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  #11  
Old 06-26-2015, 03:03 PM
luddite42 luddite42 is offline
 
Join Date: Mar 2010
Location: USA
Posts: 458
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Quote:
Originally Posted by David-aviator View Post
If one goes for a stall landing, the tail wheel touches first. What is the point of landing like that?
"Full stall" landing is a misnomer. Very few tailwheel airplanes are stalled in a 3-point attitude - mostly the bush type planes with big bushwheels, giving them a steep deck angle. Standard J-3's and Stearmans come very close. RVs and many others do not.

Quote:
Originally Posted by David-aviator View Post
Wolfgang Langewiesche was right in "Stick and Rudder", there is a better way to land an airplane than stalling it in or 3 pointing it.
He wasn't right about that. Too many variables associated with aircraft type and/or conditions to make a right or wrong statements. If your airplane is not well suited to 3-pointers and they offer no utility, don't do them other than for the helluvit if you want. Other airplanes are not well-suited for wheel landings. Whatever gets the job done.

Quote:
Originally Posted by David-aviator View Post
He felt the stall landing was out of control and unsafe.
I like Langeweische's work, but that is utterly silly.
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  #12  
Old 06-26-2015, 05:43 PM
Chkaharyer99 Chkaharyer99 is offline
 
Join Date: Oct 2011
Location: Pilot Hill, CA
Posts: 850
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Quote:
Originally Posted by David-aviator View Post
Three pointers in the tool box?

I do quite well 3 pointing a Citabria. But in the 8 a 3 point landing is no where near stalled or ready to quit flying. What is the point of landing like that? If one goes for a stall landing, the tail wheel touches first. What is the point of landing like that?

What I know for sure is the 8 feels better wheel landing than attempting to stall it in or 3 pointing it. That is my experience.

The Citabria feels great 3 pointing it, the RV-8 does not.

That's not to say I won't try 3 pointing the 8 again, I don't give up easy.
I share your views David.

I'm a new pilot and had to go to Benson Arizona to pickup the RV-8 I purchased. I tried to three point land it like I was taught in the RV-7 during my transition training. Boy did I get surprised. I spent three very frustrating days scaring myself. My confidence was so shaken. Then I read every post on these two VAF threads:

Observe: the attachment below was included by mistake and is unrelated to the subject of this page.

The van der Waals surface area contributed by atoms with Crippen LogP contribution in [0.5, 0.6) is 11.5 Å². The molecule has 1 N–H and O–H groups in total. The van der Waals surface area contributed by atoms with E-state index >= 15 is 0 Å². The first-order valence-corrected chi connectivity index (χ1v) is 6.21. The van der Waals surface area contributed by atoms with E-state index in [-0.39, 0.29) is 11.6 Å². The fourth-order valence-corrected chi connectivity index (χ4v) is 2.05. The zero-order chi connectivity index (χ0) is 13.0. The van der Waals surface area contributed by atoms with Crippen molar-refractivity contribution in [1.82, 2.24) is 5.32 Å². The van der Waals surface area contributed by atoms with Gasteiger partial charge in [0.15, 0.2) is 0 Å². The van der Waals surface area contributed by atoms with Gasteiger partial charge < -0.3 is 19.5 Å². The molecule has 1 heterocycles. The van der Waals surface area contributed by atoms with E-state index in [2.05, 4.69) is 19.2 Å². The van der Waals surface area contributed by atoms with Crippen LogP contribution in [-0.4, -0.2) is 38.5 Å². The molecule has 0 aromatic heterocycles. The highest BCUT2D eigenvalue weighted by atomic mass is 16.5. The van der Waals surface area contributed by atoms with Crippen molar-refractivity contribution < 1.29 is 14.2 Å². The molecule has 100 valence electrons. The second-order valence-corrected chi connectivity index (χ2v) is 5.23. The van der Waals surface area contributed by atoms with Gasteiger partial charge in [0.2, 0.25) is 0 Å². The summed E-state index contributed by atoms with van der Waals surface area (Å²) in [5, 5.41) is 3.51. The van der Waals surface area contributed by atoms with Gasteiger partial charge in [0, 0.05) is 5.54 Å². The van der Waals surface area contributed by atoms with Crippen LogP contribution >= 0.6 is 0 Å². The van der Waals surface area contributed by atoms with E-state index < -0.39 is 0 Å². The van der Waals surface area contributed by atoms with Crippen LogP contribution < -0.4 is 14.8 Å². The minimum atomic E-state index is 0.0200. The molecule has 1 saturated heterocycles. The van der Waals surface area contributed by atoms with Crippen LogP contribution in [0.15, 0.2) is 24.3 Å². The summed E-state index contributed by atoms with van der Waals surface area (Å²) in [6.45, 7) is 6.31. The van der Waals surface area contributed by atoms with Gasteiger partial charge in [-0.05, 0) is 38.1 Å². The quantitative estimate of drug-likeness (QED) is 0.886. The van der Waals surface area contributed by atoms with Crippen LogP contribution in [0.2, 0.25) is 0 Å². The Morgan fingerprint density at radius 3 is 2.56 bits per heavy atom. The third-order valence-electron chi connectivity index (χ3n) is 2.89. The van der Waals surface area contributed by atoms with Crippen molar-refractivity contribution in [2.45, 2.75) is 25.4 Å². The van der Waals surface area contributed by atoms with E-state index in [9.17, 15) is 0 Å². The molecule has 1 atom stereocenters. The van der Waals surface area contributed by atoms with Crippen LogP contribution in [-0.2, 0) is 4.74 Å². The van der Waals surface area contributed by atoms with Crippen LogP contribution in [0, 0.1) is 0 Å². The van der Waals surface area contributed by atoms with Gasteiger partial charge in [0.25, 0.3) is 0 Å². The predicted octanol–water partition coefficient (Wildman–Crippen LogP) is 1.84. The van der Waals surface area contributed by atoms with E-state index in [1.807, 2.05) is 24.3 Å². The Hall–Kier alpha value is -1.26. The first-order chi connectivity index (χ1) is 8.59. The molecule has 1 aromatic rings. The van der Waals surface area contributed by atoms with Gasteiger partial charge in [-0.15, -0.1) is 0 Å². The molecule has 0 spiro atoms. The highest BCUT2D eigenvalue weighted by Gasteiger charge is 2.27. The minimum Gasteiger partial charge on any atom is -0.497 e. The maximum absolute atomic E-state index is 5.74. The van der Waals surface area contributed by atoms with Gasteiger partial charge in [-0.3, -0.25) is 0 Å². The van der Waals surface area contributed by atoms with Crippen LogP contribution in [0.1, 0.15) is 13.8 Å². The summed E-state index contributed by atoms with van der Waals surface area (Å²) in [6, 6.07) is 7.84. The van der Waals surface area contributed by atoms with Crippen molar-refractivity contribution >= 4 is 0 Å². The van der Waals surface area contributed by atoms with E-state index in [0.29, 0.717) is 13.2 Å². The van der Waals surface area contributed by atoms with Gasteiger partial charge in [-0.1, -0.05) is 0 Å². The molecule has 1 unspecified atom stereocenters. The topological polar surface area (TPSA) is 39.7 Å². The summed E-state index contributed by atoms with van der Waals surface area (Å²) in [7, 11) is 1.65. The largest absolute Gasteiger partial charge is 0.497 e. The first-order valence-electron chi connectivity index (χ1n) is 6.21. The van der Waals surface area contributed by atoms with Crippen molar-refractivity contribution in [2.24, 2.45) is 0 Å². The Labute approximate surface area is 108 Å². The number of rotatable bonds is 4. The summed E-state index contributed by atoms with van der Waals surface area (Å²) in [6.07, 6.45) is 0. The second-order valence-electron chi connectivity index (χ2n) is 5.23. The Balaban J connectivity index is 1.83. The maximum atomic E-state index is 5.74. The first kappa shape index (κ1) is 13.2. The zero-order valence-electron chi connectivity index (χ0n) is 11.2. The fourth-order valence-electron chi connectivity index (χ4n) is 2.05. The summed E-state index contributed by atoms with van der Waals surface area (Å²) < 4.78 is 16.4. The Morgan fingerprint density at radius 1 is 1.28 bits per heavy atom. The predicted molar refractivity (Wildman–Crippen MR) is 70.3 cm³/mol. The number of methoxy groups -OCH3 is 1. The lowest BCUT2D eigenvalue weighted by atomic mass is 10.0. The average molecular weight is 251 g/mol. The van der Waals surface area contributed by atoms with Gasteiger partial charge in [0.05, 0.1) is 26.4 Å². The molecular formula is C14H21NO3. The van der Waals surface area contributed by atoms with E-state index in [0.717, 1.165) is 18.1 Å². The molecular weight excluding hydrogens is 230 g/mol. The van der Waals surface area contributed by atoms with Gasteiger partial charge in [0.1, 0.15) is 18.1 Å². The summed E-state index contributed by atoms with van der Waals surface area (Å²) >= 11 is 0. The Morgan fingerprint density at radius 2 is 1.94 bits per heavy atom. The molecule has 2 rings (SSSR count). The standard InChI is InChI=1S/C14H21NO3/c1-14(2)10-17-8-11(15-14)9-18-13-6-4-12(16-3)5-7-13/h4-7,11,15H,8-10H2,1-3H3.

"Landing an RV-8"
http://www.vansairforce.com/communit...ad.php?t=16788

"RV-8 Wheel Landing...."
http://www.vansairforce.com/communit...d.php?t=114600

On that third day I began making tail wheel low wheel landings. What an amazing difference.

Thank you all for sharing your experiences. Helped to make me a more confident and competent RV-8 driver.
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  #13  
Old 06-26-2015, 06:18 PM
JPalese's Avatar
JPalese JPalese is offline
 
Join Date: Apr 2011
Location: KHXF
Posts: 143
Default Tail Low Wheel Landings

FWIW:

I was almost exclusively a 3 point landing guy until I got checked out in a t/w aircraft by the CAF.

The check pilot drove home the point that the AAF reduced their landing accident rate by ~65% when they went from 3 point landings to the tail low wheel landing method.

Since then, I land almost exclusively with a tail low wheel landing unless I have a reason not to.

Whatever you choose, stay within your limits and the airplane's limits.
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  #14  
Old 06-27-2015, 03:51 PM
David-aviator David-aviator is offline
 
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Location: Chesterfield, Missouri
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Weather improved, flew today, 3 decent landings.

Life is good....but sad to see so much water everywhere after so much rain this past week. Some people have a mess to deal with. Lots of farm land will not produce this year. Ducks and geese are happy.

River patrol revealed no terrorist subs or surface boats...I keep a close eye out for the sneaky rats.

The 8 is flying great! The Wright Brothers would have liked it.....reading the latest book about their life, they were remarkable.
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  #15  
Old 06-27-2015, 07:00 PM
Cart Cart is offline
 
Join Date: Jan 2015
Location: Annapolis MD
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Smile